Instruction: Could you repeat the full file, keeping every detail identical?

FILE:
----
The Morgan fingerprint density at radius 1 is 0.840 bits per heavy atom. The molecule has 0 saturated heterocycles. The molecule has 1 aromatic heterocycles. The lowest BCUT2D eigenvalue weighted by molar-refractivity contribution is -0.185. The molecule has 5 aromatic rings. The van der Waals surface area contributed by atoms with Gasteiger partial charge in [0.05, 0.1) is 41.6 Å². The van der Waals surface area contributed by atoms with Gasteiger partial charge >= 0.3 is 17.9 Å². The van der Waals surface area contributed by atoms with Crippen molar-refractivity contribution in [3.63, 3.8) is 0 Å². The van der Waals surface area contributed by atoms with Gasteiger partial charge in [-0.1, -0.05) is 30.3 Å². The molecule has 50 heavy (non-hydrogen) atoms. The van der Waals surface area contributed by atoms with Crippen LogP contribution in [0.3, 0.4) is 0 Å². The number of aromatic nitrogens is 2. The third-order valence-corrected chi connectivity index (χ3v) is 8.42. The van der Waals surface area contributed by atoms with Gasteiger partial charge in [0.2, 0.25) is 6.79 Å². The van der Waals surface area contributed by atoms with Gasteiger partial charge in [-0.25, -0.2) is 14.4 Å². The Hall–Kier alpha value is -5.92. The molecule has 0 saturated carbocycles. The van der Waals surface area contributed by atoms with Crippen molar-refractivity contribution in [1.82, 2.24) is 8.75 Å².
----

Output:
The Morgan fingerprint density at radius 1 is 0.840 bits per heavy atom. The molecule has 0 saturated heterocycles. The molecule has 1 aromatic heterocycles. The lowest BCUT2D eigenvalue weighted by molar-refractivity contribution is -0.185. The molecule has 5 aromatic rings. The van der Waals surface area contributed by atoms with Gasteiger partial charge in [0.05, 0.1) is 41.6 Å². The van der Waals surface area contributed by atoms with Gasteiger partial charge >= 0.3 is 17.9 Å². The van der Waals surface area contributed by atoms with Crippen molar-refractivity contribution in [3.63, 3.8) is 0 Å². The van der Waals surface area contributed by atoms with Gasteiger partial charge in [-0.1, -0.05) is 30.3 Å². The molecule has 50 heavy (non-hydrogen) atoms. The van der Waals surface area contributed by atoms with Crippen LogP contribution in [0.3, 0.4) is 0 Å². The number of aromatic nitrogens is 2. The third-order valence-corrected chi connectivity index (χ3v) is 8.42. The van der Waals surface area contributed by atoms with Gasteiger partial charge in [0.2, 0.25) is 6.79 Å². The van der Waals surface area contributed by atoms with Gasteiger partial charge in [-0.25, -0.2) is 14.4 Å². The Hall–Kier alpha value is -5.92. The molecule has 0 saturated carbocycles. The van der Waals surface area contributed by atoms with Crippen molar-refractivity contribution in [1.82, 2.24) is 8.75 Å².